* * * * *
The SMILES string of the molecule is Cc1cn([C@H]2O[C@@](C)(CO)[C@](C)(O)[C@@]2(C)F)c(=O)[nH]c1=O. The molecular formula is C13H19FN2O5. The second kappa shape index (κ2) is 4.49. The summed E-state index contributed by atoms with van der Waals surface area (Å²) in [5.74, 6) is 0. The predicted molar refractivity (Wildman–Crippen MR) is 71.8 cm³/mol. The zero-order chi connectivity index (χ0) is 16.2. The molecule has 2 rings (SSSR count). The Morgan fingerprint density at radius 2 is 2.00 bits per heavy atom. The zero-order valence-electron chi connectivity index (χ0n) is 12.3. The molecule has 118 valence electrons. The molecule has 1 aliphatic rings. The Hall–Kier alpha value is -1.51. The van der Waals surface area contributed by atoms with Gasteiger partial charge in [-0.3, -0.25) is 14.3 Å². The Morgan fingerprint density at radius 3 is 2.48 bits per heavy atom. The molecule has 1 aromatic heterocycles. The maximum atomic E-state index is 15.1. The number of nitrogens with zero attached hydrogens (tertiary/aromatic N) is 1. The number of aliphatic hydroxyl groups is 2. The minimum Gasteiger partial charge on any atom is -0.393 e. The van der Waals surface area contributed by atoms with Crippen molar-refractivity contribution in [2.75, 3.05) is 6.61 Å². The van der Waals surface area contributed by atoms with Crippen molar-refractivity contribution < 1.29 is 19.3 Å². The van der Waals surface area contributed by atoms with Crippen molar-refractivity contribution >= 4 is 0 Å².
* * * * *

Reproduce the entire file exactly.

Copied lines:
The SMILES string of the molecule is Cc1cn([C@H]2O[C@@](C)(CO)[C@](C)(O)[C@@]2(C)F)c(=O)[nH]c1=O. The molecular formula is C13H19FN2O5. The second kappa shape index (κ2) is 4.49. The summed E-state index contributed by atoms with van der Waals surface area (Å²) in [5.74, 6) is 0. The predicted molar refractivity (Wildman–Crippen MR) is 71.8 cm³/mol. The zero-order chi connectivity index (χ0) is 16.2. The molecule has 2 rings (SSSR count). The Morgan fingerprint density at radius 2 is 2.00 bits per heavy atom. The zero-order valence-electron chi connectivity index (χ0n) is 12.3. The molecule has 118 valence electrons. The molecule has 1 aliphatic rings. The Hall–Kier alpha value is -1.51. The van der Waals surface area contributed by atoms with Gasteiger partial charge in [-0.3, -0.25) is 14.3 Å². The Morgan fingerprint density at radius 3 is 2.48 bits per heavy atom. The molecule has 1 aromatic heterocycles. The maximum atomic E-state index is 15.1. The number of nitrogens with zero attached hydrogens (tertiary/aromatic N) is 1. The number of aliphatic hydroxyl groups is 2. The minimum Gasteiger partial charge on any atom is -0.393 e. The van der Waals surface area contributed by atoms with Crippen molar-refractivity contribution in [2.75, 3.05) is 6.61 Å². The van der Waals surface area contributed by atoms with Crippen molar-refractivity contribution < 1.29 is 19.3 Å². The van der Waals surface area contributed by atoms with Crippen molar-refractivity contribution >= 4 is 0 Å².